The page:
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More trouble brewing for Satyam
January 02, 2009 09:16 IST
More trouble may be brewing for the beleaguered Satyam [Get Quote] Computers with a Texas district court scheduled to hear on January 7, a case filed against the IT major by a small British mobile solution firm, Upaid, over the Maytas deal.
On January 10, Satyam is holding a board meeting to discuss the options of restoring shareholders confidence after the failed Maytas deal and any further legal development before that could spell more problems for the management.
Upaid, which is already fighting a forgery case against Satyam in a US court, had filed a motion against Satyam Computer Services with the state court, saying that they are looking for a testimony from Ramalinga Raju, CFO Srinvas Vadlamani, and the company's head of corporate governance Jayraman after the abortive Maytas deal.
A Satyam spokesperson said the company is expected to submit its response this week-end.
The court can thus say that there can be a testimony after which the Satyam officials will go for a testimony or instead the court can rules in favour of Satyam.
The Satyam spokesperson said they would wait for the court's direction on the issue. But on January 7, no senior official would attend the case.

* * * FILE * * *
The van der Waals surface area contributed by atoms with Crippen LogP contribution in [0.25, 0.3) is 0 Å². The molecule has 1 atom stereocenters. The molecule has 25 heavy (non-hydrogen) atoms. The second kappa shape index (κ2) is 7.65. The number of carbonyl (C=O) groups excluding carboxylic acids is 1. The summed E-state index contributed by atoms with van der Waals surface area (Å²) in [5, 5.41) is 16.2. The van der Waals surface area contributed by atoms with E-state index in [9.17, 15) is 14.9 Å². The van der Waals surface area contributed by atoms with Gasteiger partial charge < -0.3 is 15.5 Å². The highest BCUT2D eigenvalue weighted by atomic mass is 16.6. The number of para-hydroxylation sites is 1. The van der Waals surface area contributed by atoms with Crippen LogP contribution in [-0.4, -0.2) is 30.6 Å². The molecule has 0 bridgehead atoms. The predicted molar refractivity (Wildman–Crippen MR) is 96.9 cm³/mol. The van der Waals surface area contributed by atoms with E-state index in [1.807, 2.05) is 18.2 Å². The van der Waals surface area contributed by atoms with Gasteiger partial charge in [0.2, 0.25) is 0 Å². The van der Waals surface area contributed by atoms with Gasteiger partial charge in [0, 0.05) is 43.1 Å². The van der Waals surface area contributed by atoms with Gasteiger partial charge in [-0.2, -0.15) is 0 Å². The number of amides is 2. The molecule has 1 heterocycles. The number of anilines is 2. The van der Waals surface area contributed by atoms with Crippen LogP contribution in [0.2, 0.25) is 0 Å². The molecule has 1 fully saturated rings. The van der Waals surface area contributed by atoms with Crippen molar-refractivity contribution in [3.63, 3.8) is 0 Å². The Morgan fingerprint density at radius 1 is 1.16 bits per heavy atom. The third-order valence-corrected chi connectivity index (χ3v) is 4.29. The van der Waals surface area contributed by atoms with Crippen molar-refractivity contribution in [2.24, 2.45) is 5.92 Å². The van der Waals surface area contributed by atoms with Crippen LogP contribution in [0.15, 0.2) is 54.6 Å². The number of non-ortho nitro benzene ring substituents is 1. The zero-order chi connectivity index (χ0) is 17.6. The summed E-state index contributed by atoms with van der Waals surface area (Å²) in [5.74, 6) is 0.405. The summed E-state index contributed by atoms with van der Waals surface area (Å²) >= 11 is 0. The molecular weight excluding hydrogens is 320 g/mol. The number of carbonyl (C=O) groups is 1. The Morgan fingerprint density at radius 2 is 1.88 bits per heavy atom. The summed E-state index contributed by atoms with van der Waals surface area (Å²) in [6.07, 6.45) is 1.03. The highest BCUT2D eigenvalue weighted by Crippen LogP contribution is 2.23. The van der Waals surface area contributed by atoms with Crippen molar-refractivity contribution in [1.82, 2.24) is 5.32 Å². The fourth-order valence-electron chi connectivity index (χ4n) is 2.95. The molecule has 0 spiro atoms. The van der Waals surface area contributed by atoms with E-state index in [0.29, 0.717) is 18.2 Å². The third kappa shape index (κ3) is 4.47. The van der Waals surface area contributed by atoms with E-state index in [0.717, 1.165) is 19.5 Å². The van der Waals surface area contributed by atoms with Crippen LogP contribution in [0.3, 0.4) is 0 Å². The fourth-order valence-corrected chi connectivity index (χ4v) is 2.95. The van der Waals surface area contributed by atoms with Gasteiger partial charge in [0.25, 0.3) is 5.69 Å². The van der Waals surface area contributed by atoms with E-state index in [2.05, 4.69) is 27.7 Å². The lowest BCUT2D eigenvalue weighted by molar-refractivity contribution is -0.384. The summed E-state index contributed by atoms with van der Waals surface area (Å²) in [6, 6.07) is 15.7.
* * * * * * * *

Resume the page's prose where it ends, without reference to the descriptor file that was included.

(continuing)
This motion is pertaining to the second case, which was initiated by Satyam - the disparagement case. Upaid is seeking a testimony, wherein they can ask Satyam about the entire Maytas episode and also they could call for details and documents.
Upaid's move is seen as a way where they could also overlap with the first case, Upaid versus Satyam, pertaining to forgery and fraud filed some time ago.
The testimony would also include documents to be produced, thorough questioning by legal counsel on the thought process behind the Maytas deal.
As regard to the old case, Upaid has also been asking for a testimony for the first case relating to forgery and fraud with Rama Raju, MD of Satyam and also the younger brother of Ramalinga Raju, Srinivas Vadlamani, Krishna G Palepu, a Howard Business School professor. The case is still pending in a federal court.
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